In the beginning was a God who is a complexio oppositorum (Heraclitus, Nicholas of Cusa).

This God shines down once again in the dark world, which is a likeness of the God (Hennes Trismegistus), even a second God (Plato).

This likeness of God can be "perceived in a minor in a mirror image of man” (Fludd).

The fundamental change is God becoming man, the consequence of which is that the complexio oppositorum is found again in man, as form (idea)-mattter, and always produces the infans solaris in the middle sphere.

c) Language of the psyche, or analytical psychology

What is going on in the dream is a psychic reality-the individuation process-that can happen to everyone.

The process is very similar to the one in Plato's Timaeus.

The initial stage is a dyadic archetype whose proton corresponds to the "same one" and whose electron corresponds to the other one."

Through "reflection" of the unconscious," a quaternity is produced.

The metal plate, as a symbol of the feminine-indestructible and the physis, corresponds to the physically "divisible"' of the Timaeus, the tones, as fleeting-spiritual, correspond to the male principle and the "indivisible."

The "Self" that appears here in the form of the physics teacher states that the physis carries permanently with it the image (eidolon) of the tones (eides), so that there is a consubstantial unity (homo-usia) of both.

The journey to Gottingen- the city of mathematics-at the end of the dream, signifies that the tones are immediately followed in Pythagorean manner by numbers and mathematical formulas (symbols), which is confirmed in the next dream.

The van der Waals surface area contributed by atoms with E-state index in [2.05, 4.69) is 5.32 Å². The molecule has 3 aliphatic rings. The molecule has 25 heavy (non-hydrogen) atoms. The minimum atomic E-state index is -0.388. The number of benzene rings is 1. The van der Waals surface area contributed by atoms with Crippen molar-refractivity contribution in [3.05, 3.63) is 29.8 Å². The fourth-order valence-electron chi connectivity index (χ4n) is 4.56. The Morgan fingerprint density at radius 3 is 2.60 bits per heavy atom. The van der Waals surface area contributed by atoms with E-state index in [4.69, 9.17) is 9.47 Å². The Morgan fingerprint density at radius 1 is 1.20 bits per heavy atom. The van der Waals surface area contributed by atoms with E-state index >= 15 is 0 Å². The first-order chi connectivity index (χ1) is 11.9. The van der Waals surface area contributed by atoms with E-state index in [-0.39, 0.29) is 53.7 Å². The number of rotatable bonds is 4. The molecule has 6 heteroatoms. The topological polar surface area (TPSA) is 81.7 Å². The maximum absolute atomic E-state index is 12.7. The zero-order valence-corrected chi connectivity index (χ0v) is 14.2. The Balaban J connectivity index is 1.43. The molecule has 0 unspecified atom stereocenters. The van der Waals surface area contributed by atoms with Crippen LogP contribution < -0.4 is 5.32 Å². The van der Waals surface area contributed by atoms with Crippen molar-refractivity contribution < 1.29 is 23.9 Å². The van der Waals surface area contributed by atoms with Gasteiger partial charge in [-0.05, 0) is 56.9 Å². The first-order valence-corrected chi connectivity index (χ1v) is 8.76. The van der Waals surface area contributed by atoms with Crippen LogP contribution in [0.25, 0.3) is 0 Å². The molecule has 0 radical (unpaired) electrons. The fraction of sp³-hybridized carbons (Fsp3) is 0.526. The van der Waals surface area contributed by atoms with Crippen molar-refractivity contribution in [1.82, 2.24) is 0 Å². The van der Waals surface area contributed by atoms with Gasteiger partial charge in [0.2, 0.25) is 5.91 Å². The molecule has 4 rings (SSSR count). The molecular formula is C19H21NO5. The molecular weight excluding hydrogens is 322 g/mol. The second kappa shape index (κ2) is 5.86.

The reflection or development of consciousness doubles the original archetype in a (timeless) aspect, which is not assimilable to consciousness, and a further aspect, which, as a reflection of the new consciousness content,
is located in close proximity to the ego (and time).

This is why the splitting, as well as the "isotope separation" (with its absence of the heavier element), is a symbol of the incarnation of the archetype, which also accounts for the numinous character of this symbol.

This is a brief outline of the three languages: the metaphysical one, the psychological one, and the physical dream language.

I do not doubt that in the psychological language there is significant truthfulness to be found; nor do I doubt that you yourself could handle this language much better than I could.

Yet I am of the opinion that this is not the ultimate truth, either.

It does not express everything that dream symbols express-for example, not the fact that the atoms of individual element isotopes have masses (atomic weights) characterized by numbers.

Now in dreams, gravity often signifies the energetic gradient of the unconscious content toward consciousness (e.g., gentle oscillations = end of the gradient and corresponding feeling of being released of consciousness.

Thus the unconscious has the tendency to characterize this energetic gradient of the archetype quantitatively by means of a number, so that the (momentary) mass value would measure the attraction or affinity between archetype and consciousness (i.e., also to space and time!) according to their degree.

But numbers in dreams are not scalars (i.e. as opposed to vectors), as in physics, but are also individual entities, consisting of individual figures which in tum form a sum total.

In short, such numbers are loaded with further unconscious contents.

This is where Neopythagorean elements of the unconscious are involved, which might be a subject for further research.

But the decisive factor for me is the fact that the dreams carry on using physically symbolic language and not psychological language.

I must confess that that this contradicts my rational expectations.

Being a physicist by day I would have expected that nocturnal dreams would behave in a compensatory manner and speak to me in psychological terms.

If they did so, I would accept it without hesitation, but they do not.